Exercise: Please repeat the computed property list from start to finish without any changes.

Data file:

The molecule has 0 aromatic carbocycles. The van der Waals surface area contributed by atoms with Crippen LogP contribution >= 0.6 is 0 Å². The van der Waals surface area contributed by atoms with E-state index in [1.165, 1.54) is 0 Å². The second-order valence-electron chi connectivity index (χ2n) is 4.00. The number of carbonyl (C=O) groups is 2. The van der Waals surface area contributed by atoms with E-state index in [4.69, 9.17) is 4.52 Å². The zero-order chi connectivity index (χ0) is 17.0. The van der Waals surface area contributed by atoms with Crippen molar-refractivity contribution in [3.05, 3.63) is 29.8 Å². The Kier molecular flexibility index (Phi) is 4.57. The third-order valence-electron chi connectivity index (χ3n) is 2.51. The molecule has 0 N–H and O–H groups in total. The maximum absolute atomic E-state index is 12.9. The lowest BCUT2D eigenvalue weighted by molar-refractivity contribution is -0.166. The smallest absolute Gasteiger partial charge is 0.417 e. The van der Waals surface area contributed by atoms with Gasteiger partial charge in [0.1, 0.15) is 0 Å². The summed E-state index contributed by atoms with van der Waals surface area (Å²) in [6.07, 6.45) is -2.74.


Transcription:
The molecule has 0 aromatic carbocycles. The van der Waals surface area contributed by atoms with Crippen LogP contribution >= 0.6 is 0 Å². The van der Waals surface area contributed by atoms with E-state index in [1.165, 1.54) is 0 Å². The second-order valence-electron chi connectivity index (χ2n) is 4.00. The number of carbonyl (C=O) groups is 2. The van der Waals surface area contributed by atoms with E-state index in [4.69, 9.17) is 4.52 Å². The zero-order chi connectivity index (χ0) is 17.0. The van der Waals surface area contributed by atoms with Crippen molar-refractivity contribution in [3.05, 3.63) is 29.8 Å². The Kier molecular flexibility index (Phi) is 4.57. The third-order valence-electron chi connectivity index (χ3n) is 2.51. The molecule has 0 N–H and O–H groups in total. The maximum absolute atomic E-state index is 12.9. The lowest BCUT2D eigenvalue weighted by molar-refractivity contribution is -0.166. The smallest absolute Gasteiger partial charge is 0.417 e. The van der Waals surface area contributed by atoms with Gasteiger partial charge in [0.1, 0.15) is 0 Å². The summed E-state index contributed by atoms with van der Waals surface area (Å²) in [6.07, 6.45) is -2.74.